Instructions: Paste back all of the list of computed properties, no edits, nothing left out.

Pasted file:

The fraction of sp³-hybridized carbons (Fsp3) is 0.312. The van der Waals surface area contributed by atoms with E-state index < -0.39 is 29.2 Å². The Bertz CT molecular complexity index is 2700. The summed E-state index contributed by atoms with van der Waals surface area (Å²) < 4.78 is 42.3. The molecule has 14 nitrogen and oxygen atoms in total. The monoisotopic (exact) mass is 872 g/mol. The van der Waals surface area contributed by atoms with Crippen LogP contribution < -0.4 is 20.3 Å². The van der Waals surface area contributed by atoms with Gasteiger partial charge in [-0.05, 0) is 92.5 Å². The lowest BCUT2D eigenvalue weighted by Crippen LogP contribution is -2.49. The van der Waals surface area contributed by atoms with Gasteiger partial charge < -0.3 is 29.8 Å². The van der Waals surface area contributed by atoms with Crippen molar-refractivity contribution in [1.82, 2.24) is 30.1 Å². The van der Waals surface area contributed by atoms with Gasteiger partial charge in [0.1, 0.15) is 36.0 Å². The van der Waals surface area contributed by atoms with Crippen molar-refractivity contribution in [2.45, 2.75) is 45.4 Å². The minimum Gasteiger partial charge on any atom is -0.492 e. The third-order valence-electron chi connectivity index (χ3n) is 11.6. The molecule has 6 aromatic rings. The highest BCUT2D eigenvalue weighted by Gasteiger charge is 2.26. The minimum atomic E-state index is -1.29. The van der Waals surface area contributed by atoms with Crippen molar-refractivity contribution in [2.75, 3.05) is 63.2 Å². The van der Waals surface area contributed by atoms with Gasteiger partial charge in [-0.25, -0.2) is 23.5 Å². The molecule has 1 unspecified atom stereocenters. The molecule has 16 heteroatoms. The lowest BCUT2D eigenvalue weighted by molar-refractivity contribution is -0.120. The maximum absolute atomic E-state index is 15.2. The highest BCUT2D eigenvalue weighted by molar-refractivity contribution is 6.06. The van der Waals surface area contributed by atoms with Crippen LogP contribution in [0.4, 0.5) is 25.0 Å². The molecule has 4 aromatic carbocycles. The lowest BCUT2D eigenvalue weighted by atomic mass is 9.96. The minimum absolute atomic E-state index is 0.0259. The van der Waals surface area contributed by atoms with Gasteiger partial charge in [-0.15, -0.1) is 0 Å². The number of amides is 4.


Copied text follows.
The fraction of sp³-hybridized carbons (Fsp3) is 0.312. The van der Waals surface area contributed by atoms with E-state index < -0.39 is 29.2 Å². The Bertz CT molecular complexity index is 2700. The summed E-state index contributed by atoms with van der Waals surface area (Å²) < 4.78 is 42.3. The molecule has 14 nitrogen and oxygen atoms in total. The monoisotopic (exact) mass is 872 g/mol. The van der Waals surface area contributed by atoms with Crippen LogP contribution < -0.4 is 20.3 Å². The van der Waals surface area contributed by atoms with Gasteiger partial charge in [-0.05, 0) is 92.5 Å². The lowest BCUT2D eigenvalue weighted by Crippen LogP contribution is -2.49. The van der Waals surface area contributed by atoms with Gasteiger partial charge < -0.3 is 29.8 Å². The van der Waals surface area contributed by atoms with Crippen molar-refractivity contribution in [1.82, 2.24) is 30.1 Å². The van der Waals surface area contributed by atoms with Gasteiger partial charge in [0.1, 0.15) is 36.0 Å². The van der Waals surface area contributed by atoms with Crippen molar-refractivity contribution in [2.45, 2.75) is 45.4 Å². The minimum Gasteiger partial charge on any atom is -0.492 e. The third-order valence-electron chi connectivity index (χ3n) is 11.6. The molecule has 6 aromatic rings. The highest BCUT2D eigenvalue weighted by Gasteiger charge is 2.26. The minimum atomic E-state index is -1.29. The van der Waals surface area contributed by atoms with Crippen molar-refractivity contribution in [2.75, 3.05) is 63.2 Å². The van der Waals surface area contributed by atoms with Gasteiger partial charge in [-0.25, -0.2) is 23.5 Å². The molecule has 1 unspecified atom stereocenters. The molecule has 16 heteroatoms. The lowest BCUT2D eigenvalue weighted by molar-refractivity contribution is -0.120. The maximum absolute atomic E-state index is 15.2. The highest BCUT2D eigenvalue weighted by molar-refractivity contribution is 6.06. The van der Waals surface area contributed by atoms with Crippen LogP contribution in [0.4, 0.5) is 25.0 Å². The molecule has 4 aromatic carbocycles. The lowest BCUT2D eigenvalue weighted by atomic mass is 9.96. The minimum absolute atomic E-state index is 0.0259. The van der Waals surface area contributed by atoms with Gasteiger partial charge in [-0.15, -0.1) is 0 Å². The number of amides is 4.